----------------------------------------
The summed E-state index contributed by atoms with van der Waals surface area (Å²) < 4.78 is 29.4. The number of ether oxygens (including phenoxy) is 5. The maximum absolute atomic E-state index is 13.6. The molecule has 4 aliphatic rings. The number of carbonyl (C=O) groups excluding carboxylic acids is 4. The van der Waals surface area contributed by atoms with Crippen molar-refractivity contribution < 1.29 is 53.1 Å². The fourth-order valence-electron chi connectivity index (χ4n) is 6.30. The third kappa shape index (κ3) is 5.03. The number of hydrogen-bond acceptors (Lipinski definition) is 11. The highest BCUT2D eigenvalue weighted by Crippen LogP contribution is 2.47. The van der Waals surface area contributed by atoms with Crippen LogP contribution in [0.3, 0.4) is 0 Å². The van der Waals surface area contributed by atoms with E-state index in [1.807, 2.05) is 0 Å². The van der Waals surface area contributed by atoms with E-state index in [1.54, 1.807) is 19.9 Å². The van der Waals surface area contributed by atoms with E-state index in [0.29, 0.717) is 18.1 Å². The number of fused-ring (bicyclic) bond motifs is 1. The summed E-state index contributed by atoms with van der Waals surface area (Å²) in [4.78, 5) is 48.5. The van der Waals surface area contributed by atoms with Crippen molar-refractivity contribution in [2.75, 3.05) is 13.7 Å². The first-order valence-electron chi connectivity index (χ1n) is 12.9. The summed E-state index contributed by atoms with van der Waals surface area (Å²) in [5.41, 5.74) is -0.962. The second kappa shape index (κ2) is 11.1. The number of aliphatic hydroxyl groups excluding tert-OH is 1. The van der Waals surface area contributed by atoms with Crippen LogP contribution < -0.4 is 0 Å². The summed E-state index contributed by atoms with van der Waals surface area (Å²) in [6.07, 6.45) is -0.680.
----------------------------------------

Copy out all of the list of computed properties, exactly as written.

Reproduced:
The summed E-state index contributed by atoms with van der Waals surface area (Å²) < 4.78 is 29.4. The number of ether oxygens (including phenoxy) is 5. The maximum absolute atomic E-state index is 13.6. The molecule has 4 aliphatic rings. The number of carbonyl (C=O) groups excluding carboxylic acids is 4. The van der Waals surface area contributed by atoms with Crippen molar-refractivity contribution < 1.29 is 53.1 Å². The fourth-order valence-electron chi connectivity index (χ4n) is 6.30. The third kappa shape index (κ3) is 5.03. The number of hydrogen-bond acceptors (Lipinski definition) is 11. The highest BCUT2D eigenvalue weighted by Crippen LogP contribution is 2.47. The van der Waals surface area contributed by atoms with Crippen LogP contribution in [0.3, 0.4) is 0 Å². The van der Waals surface area contributed by atoms with E-state index in [1.807, 2.05) is 0 Å². The van der Waals surface area contributed by atoms with E-state index in [1.54, 1.807) is 19.9 Å². The van der Waals surface area contributed by atoms with E-state index in [0.29, 0.717) is 18.1 Å². The number of fused-ring (bicyclic) bond motifs is 1. The summed E-state index contributed by atoms with van der Waals surface area (Å²) in [4.78, 5) is 48.5. The van der Waals surface area contributed by atoms with Crippen molar-refractivity contribution in [2.75, 3.05) is 13.7 Å². The first-order valence-electron chi connectivity index (χ1n) is 12.9. The summed E-state index contributed by atoms with van der Waals surface area (Å²) in [5.41, 5.74) is -0.962. The second kappa shape index (κ2) is 11.1. The number of aliphatic hydroxyl groups excluding tert-OH is 1. The van der Waals surface area contributed by atoms with Crippen LogP contribution < -0.4 is 0 Å². The summed E-state index contributed by atoms with van der Waals surface area (Å²) in [6.07, 6.45) is -0.680.